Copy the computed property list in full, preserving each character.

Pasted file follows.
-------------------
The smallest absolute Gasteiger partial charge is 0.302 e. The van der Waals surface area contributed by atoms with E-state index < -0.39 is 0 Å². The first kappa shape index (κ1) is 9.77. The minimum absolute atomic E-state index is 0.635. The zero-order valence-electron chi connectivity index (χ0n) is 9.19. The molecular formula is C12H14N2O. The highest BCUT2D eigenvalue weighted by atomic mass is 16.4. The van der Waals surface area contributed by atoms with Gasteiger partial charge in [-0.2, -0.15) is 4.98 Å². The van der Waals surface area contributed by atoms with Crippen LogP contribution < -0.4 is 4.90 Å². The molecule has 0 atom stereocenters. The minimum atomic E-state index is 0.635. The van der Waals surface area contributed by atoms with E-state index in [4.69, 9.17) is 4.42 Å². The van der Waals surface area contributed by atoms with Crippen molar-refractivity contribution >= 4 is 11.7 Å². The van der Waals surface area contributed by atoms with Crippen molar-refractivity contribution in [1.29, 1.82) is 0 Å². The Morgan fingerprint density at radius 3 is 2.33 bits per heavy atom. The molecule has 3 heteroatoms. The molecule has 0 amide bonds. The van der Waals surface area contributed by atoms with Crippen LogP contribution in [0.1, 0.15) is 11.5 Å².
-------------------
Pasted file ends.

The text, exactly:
The smallest absolute Gasteiger partial charge is 0.302 e. The van der Waals surface area contributed by atoms with E-state index < -0.39 is 0 Å². The first kappa shape index (κ1) is 9.77. The minimum absolute atomic E-state index is 0.635. The zero-order valence-electron chi connectivity index (χ0n) is 9.19. The molecular formula is C12H14N2O. The highest BCUT2D eigenvalue weighted by atomic mass is 16.4. The van der Waals surface area contributed by atoms with Gasteiger partial charge in [-0.2, -0.15) is 4.98 Å². The van der Waals surface area contributed by atoms with Crippen LogP contribution < -0.4 is 4.90 Å². The molecule has 0 atom stereocenters. The minimum atomic E-state index is 0.635. The van der Waals surface area contributed by atoms with E-state index in [4.69, 9.17) is 4.42 Å². The van der Waals surface area contributed by atoms with Crippen molar-refractivity contribution >= 4 is 11.7 Å². The van der Waals surface area contributed by atoms with Crippen molar-refractivity contribution in [1.29, 1.82) is 0 Å². The Morgan fingerprint density at radius 3 is 2.33 bits per heavy atom. The molecule has 3 heteroatoms. The molecule has 0 amide bonds. The van der Waals surface area contributed by atoms with Crippen LogP contribution in [0.1, 0.15) is 11.5 Å².